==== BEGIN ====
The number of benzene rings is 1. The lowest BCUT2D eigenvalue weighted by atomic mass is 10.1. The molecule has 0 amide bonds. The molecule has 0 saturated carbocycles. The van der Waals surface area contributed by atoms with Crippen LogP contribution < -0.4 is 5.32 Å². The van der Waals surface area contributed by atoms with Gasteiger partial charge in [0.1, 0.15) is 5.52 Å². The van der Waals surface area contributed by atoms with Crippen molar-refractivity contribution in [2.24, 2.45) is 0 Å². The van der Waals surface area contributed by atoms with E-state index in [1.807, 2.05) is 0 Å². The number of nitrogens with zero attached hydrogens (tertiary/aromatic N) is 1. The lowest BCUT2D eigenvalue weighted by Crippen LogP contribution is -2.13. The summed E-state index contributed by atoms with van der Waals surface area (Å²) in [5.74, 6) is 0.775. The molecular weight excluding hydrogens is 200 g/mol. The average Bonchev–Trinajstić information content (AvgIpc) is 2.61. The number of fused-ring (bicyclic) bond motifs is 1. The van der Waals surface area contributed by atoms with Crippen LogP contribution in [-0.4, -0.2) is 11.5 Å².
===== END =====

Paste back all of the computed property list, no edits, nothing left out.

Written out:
The number of benzene rings is 1. The lowest BCUT2D eigenvalue weighted by atomic mass is 10.1. The molecule has 0 amide bonds. The molecule has 0 saturated carbocycles. The van der Waals surface area contributed by atoms with Crippen LogP contribution < -0.4 is 5.32 Å². The van der Waals surface area contributed by atoms with Gasteiger partial charge in [0.1, 0.15) is 5.52 Å². The van der Waals surface area contributed by atoms with Crippen molar-refractivity contribution in [2.24, 2.45) is 0 Å². The van der Waals surface area contributed by atoms with E-state index in [1.807, 2.05) is 0 Å². The number of nitrogens with zero attached hydrogens (tertiary/aromatic N) is 1. The lowest BCUT2D eigenvalue weighted by Crippen LogP contribution is -2.13. The summed E-state index contributed by atoms with van der Waals surface area (Å²) in [5.74, 6) is 0.775. The molecular weight excluding hydrogens is 200 g/mol. The average Bonchev–Trinajstić information content (AvgIpc) is 2.61. The number of fused-ring (bicyclic) bond motifs is 1. The van der Waals surface area contributed by atoms with Crippen LogP contribution in [-0.4, -0.2) is 11.5 Å².